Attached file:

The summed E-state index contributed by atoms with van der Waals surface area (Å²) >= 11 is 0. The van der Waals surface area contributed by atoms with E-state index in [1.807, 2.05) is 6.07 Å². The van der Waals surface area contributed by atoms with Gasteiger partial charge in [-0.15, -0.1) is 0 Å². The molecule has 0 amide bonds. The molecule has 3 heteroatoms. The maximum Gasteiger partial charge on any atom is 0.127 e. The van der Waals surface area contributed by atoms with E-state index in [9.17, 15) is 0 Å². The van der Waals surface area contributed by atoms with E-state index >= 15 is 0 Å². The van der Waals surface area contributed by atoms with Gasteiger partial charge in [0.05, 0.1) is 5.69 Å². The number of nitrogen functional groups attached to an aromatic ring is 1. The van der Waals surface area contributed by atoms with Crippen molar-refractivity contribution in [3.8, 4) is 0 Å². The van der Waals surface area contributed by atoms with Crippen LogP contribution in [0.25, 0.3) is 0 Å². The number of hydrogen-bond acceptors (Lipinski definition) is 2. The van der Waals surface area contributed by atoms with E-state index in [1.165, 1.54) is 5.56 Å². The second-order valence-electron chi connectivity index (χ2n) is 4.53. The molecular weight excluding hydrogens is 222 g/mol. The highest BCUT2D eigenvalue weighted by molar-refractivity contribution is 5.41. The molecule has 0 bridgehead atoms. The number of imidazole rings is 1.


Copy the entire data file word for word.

The summed E-state index contributed by atoms with van der Waals surface area (Å²) >= 11 is 0. The van der Waals surface area contributed by atoms with E-state index in [1.807, 2.05) is 6.07 Å². The van der Waals surface area contributed by atoms with Gasteiger partial charge in [-0.15, -0.1) is 0 Å². The molecule has 0 amide bonds. The molecule has 3 heteroatoms. The maximum Gasteiger partial charge on any atom is 0.127 e. The van der Waals surface area contributed by atoms with E-state index in [9.17, 15) is 0 Å². The van der Waals surface area contributed by atoms with E-state index >= 15 is 0 Å². The van der Waals surface area contributed by atoms with Gasteiger partial charge in [0.05, 0.1) is 5.69 Å². The number of nitrogen functional groups attached to an aromatic ring is 1. The van der Waals surface area contributed by atoms with Crippen molar-refractivity contribution in [3.8, 4) is 0 Å². The van der Waals surface area contributed by atoms with Crippen LogP contribution in [0.25, 0.3) is 0 Å². The number of hydrogen-bond acceptors (Lipinski definition) is 2. The van der Waals surface area contributed by atoms with E-state index in [1.165, 1.54) is 5.56 Å². The second-order valence-electron chi connectivity index (χ2n) is 4.53. The molecular weight excluding hydrogens is 222 g/mol. The highest BCUT2D eigenvalue weighted by molar-refractivity contribution is 5.41. The molecule has 0 bridgehead atoms. The number of imidazole rings is 1.